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Election Workers: Reporting and Withholding


Each election year, thousands of state and local government entities hire workers to conduct primary and general elections. To understand the correct tax treatment of these workers, you need to be aware of specific statutes that apply to them as well as whether they are covered by a Section 218 Agreement.

Who Are Election Workers?

Election workers are individuals hired by government entities to perform services at polling places in connection with national, state and local elections. An election worker may be referred to by other terms and titles, for example, poll worker, moderator, machine tender, checker, ballot clerk, voting official, polling place manager, absentee ballot counter or deputy head moderator. These workers may be employed by the government entity exclusively for election work, or may work in other capacities as well. Compensation paid to election workers is includible as wage income for income tax purposes, and may be treated as wages for Social Security and Medicare (FICA) tax purposes.

Election workers may be compensated by a set fee per day or a stipend for the election period. The election period may include attending training or meetings prior to and after the election. Election workers may also be reimbursed for their mileage or other expenses. To be excludable from wages, expense reimbursements must be made under an accountable plan (see Publication 5137, Fringe Benefit Guide, Office of Federal, State and Local Governments, for more information on accountable plans.)

Income Tax Withholding

Compensation paid for services and reimbursements paid under a non-accountable plan are taxable to election workers; however, they aren’t subject to income tax withholding under Internal Revenue Code (IRC) Section 3401(a). However, Section 3402(p) allows employers and employees to enter into voluntary agreements to withhold income tax from wages for services performed. Election workers may request this voluntary income tax withholding by completing and giving the employer a Form W-4, Employee’s Withholding Allowance Certificate.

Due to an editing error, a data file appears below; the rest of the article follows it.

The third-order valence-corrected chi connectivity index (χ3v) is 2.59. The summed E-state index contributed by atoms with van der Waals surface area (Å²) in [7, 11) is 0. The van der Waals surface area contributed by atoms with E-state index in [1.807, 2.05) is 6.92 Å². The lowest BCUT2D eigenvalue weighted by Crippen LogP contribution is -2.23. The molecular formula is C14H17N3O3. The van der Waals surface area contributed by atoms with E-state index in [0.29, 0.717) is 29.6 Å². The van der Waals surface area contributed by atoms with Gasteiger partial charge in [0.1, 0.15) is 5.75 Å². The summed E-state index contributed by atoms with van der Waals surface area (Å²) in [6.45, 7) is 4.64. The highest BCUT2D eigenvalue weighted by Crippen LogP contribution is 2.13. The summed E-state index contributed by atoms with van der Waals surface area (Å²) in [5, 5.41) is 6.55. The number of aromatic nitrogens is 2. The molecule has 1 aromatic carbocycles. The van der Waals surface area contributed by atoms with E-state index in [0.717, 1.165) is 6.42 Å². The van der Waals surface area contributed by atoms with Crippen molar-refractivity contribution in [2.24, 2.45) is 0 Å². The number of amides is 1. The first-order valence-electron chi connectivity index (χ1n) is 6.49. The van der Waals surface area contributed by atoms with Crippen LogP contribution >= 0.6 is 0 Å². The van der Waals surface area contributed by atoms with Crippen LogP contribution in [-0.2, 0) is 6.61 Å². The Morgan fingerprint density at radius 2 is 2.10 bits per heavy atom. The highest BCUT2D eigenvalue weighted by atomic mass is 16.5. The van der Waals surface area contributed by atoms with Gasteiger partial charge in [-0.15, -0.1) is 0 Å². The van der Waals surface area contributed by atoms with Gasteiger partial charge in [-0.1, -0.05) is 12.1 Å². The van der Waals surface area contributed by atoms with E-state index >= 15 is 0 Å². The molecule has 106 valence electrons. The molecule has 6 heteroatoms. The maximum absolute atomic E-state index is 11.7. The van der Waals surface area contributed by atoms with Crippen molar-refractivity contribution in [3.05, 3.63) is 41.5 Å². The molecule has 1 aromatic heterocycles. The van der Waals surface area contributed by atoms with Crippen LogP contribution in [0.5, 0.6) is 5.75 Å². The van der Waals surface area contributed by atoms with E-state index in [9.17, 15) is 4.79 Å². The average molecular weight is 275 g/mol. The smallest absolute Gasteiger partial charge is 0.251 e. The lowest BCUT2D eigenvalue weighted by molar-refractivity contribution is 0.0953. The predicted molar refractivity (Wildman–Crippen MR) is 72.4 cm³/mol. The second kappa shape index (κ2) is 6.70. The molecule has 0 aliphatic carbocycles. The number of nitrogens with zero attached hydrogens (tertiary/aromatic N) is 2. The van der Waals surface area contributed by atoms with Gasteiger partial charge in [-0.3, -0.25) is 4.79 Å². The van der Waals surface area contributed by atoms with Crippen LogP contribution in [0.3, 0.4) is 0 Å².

Social Security and Medicare (FICA) Withholding

Election workers are common-law employees; however, IRC section 3121(b)(7)(E) and (F)(iv) provide specific rules for determining whether amounts paid to election workers are subject to FICA taxes.

If the election workers are covered by a Section 218 Agreement with the Social Security Administration (SSA), the terms of the Agreement will determine whether the payments are subject to FICA. Many States have excluded election workers whose pay in a calendar year is less than the Federal threshold amount ($1,800 from January 1, 2017 to present, adjusted for inflation). Some State Section 218 Agreements may specify a lower threshold amount for election workers (for example, $50 a calendar quarter or $100 a calendar year.) Social Security and Medicare taxes apply from the first dollar paid if:

  • An election worker is paid the threshold amount or more, or
  • The State’s Section 218 Agreement does not have an election worker exclusion, or
  • The entity’s Section 218 Agreement does not have an election worker exclusion.

To find the coverage status of election workers for each State, see the Election Worker Coverage Chart on SSA.gov.  

If there is no Section 218 Agreement, the rules for mandatory Social Security and Medicare apply. Services not subject to mandatory Social Security and Medicare coverage include those performed by an election worker whose pay in a calendar year is less than the Federal threshold amount ($1,800 from January 1, 2017 to present, adjusted for inflation) per Sections 3121(b)(7)(F)(iv) and 3121(u)(2)(B)(ii)(V). FICA taxes apply from the first dollar paid if an election worker is paid the federal threshold amount or more. For example, when payments made to an election worker in 2017 meet the Federal threshold amount, $1,800, all amounts paid to the worker are subject to FICA, including the first $1,799.

If it’s anticipated that an election worker may earn the Federal threshold amount or more in a calendar year, a State or local government employer may choose to begin withholding FICA taxes on the first dollar earned. If the worker then earns less than the Federal threshold amount in the calendar year, the worker would be entitled to a refund of the withheld FICA taxes. If the employer chooses not to begin withholding until after the worker earns the Federal threshold amount, then the employer would be liable for the total amount of FICA taxes due.

Reporting Requirements